- For many retailers, the holiday shopping season will begin well before Thanksgiving this year.
- Retailers want to avoid crowds and large order volumes that could lead to delays.
- Complicating matters, UPS, FedEx, and the US Postal Service have all announced surcharges on holiday shipping that will go into effect later this year.
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This year, shoppers might start to see holiday deals roll out alongside leftover Halloween candy.
A growing number of retailers have said that due to the coronavirus pandemic, they will shift the timing of their holiday promotions to avoid the usual rush in November and December.
Target recently said that it would close its stores on Thanksgiving and start rolling out its holiday deals in October.
During the company's earnings call on August 19, CEO Brian Cornell said Target would have to "stay nimble" to adjust to a "very different holiday season."
"We're going to put a big premium on ease and convenience, delivering great value, but will emphasize safety. And we'll also make sure that our guests knows that those top items and that great value is going to be available throughout the season," Cornell said, emphasizing that the store's same-day fulfillment options would give shoppers flexibility on the timing of their shopping.
Black Friday as a shopping holiday has been declining in importance over the last several years as spending continues to move online and discounts become more prevalent year-round.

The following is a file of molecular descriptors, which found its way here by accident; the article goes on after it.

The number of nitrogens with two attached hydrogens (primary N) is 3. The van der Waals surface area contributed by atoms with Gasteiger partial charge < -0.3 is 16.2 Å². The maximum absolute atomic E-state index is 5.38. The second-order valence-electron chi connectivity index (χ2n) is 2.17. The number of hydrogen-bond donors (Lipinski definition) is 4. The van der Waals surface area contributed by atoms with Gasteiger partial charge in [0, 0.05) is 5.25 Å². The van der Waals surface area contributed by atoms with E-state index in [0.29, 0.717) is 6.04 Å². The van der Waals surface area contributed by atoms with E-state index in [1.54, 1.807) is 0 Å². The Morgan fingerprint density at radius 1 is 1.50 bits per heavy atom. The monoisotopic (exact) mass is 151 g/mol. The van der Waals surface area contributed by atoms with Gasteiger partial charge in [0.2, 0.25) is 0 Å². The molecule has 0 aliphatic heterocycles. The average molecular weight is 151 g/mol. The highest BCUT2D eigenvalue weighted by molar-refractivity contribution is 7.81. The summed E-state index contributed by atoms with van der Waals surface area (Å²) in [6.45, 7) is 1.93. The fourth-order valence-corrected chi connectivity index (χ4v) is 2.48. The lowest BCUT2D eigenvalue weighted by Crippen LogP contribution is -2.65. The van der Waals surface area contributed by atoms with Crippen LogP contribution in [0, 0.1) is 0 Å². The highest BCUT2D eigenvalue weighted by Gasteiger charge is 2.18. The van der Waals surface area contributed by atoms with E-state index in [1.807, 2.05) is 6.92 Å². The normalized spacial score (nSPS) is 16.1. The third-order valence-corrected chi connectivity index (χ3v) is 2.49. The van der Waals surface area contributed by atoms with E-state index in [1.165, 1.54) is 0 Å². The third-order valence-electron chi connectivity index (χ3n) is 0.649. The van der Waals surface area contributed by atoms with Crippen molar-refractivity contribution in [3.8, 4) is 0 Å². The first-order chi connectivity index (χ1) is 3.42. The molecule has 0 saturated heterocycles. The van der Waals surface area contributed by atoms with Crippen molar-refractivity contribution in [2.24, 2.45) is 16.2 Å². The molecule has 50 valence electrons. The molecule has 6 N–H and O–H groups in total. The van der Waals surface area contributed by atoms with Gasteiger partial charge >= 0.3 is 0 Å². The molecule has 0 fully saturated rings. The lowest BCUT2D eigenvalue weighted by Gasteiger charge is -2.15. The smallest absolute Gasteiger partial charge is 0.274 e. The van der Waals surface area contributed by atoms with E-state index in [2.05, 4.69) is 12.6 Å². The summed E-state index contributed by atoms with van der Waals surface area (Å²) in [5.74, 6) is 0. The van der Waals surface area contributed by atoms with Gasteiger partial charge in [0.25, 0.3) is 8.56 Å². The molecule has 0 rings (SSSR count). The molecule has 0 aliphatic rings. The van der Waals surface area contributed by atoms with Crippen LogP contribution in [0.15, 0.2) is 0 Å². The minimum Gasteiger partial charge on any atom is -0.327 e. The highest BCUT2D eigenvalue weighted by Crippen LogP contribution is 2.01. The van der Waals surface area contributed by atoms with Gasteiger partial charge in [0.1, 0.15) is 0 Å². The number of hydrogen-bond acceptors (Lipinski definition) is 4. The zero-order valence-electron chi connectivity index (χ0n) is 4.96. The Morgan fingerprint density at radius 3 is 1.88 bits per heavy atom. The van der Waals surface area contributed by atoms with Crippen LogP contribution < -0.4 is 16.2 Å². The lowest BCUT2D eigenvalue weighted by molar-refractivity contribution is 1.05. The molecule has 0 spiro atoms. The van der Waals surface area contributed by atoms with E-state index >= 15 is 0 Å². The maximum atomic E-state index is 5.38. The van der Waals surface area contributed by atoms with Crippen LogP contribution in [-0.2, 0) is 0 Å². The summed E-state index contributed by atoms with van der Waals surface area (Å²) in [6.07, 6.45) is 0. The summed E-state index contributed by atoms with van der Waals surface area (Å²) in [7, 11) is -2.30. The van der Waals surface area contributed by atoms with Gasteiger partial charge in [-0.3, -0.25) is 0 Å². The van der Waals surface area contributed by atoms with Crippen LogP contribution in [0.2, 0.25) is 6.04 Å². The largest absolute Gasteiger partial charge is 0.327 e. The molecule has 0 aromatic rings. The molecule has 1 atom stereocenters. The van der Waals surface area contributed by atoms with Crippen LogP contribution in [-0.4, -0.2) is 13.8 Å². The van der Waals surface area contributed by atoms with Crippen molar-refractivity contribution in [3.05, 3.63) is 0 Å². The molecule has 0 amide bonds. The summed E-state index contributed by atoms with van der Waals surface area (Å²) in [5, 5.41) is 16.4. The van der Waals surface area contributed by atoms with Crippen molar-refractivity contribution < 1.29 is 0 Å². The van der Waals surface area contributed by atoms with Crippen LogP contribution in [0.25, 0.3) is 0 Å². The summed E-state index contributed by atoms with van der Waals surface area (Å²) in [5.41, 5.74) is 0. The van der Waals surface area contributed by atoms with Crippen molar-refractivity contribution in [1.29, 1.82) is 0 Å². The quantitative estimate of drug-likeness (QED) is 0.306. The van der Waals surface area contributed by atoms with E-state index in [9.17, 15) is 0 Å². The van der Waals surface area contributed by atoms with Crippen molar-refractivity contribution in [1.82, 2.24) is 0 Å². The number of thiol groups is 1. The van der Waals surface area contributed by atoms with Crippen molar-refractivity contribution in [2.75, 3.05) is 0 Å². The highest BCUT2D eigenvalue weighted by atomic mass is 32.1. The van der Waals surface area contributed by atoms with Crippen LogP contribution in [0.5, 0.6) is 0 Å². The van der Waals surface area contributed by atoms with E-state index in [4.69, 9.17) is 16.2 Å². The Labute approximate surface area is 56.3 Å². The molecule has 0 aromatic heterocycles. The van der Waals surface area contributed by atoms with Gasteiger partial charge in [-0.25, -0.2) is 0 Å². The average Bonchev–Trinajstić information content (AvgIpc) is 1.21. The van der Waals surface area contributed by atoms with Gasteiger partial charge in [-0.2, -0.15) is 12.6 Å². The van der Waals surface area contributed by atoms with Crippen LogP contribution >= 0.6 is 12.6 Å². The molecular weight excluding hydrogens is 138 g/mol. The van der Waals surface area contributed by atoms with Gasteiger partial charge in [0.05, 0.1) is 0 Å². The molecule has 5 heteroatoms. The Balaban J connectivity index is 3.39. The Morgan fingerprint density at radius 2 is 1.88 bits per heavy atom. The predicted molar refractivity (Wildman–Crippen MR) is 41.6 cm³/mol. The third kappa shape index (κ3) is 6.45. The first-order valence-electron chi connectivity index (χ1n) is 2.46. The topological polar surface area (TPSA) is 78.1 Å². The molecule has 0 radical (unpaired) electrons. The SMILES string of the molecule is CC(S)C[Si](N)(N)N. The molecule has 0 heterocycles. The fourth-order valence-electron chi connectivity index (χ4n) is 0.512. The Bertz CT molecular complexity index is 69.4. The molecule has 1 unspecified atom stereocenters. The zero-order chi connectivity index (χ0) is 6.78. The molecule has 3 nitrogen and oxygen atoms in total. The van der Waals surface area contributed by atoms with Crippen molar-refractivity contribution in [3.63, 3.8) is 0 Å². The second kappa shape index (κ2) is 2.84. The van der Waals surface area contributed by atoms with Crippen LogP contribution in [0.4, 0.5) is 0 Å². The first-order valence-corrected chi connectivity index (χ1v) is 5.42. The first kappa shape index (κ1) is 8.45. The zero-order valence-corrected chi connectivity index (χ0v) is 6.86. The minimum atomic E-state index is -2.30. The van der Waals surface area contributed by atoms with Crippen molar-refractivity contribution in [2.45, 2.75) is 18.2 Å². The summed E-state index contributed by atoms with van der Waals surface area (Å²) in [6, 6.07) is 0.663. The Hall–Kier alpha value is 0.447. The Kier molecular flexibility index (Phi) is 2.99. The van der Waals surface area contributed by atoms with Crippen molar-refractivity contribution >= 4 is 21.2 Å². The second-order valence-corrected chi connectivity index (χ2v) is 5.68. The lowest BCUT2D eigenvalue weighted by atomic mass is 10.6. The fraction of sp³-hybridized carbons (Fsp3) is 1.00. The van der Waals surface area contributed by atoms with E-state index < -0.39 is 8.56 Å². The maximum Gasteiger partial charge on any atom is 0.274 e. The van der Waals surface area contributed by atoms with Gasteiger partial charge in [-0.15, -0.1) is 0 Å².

Still, beginning holiday deals in October represents a big shift to a seasonal schedule that usually sees retailers double down on the period between Thanksgiving and Christmas. A number of retailers, including Walmart and Best Buy, have joined Target in saying they would keep stores closed on Thanksgiving.
Nordstrom said in its own earnings call on Tuesday that while it would likely stop short of decorating stores for Christmas before Thanksgiving, it would make gifts available earlier in the fall than usual.
"I think it's pretty clear that there's an opportunity for us to sell gifts prior to Thanksgiving," Pete Nordstrom, president and chief brand officer at Nordstrom, said during the call.
The changes aren't just about physical stores, though. Shipping volumes have been unusually high as consumers opt to shop online and largely stay home amid the ongoing pandemic.
Victoria's Secret and Bath & Body Works parent L Brands similarly said in earnings that it would spread its holiday promotions over a longer period of time rather than concentrate them in the fourth quarter, when it typically sees the "majority" of its annual sales and profits due to gift-buying.
The company said it would do so because of "traffic constraints imposed by social distancing protocols in stores and capacity restraints in our direct channel distribution centers," adding that it had a "very cautious outlook about our ability to manage our typical holiday volumes."
Complicating matters, UPS, FedEx, and the US Postal Service have all announced surcharges on holiday shipping that will go into effect later this year. Spreading deals out over a larger period of time could help retailers better manage the impact of those surcharges.
In Kohl's earnings call, CFO Jill Timm referred to the surcharges as a "headwind" and said the company is working through alternatives to avoid them. Kohl's is also looking to get holiday shopping going in October.
The pandemic has disrupted the usual retail calendar in more ways than one. The back-to-school shopping season, for example, doesn't seem to have provided the sales surge that certain retailers usually see, as distance learning has continued for many students across the country.
Abercrombie & Fitch CEO Fran Horowitz told CNBC that she expects both back-to-school and holiday shopping to stretch on for longer than usual. She called the trend a "flattening of the curve."
"Maybe the peak [around] Black Friday isn't as big, but there is still a lot of opportunity in December to do a lot of business," Horowitz told CNBC.
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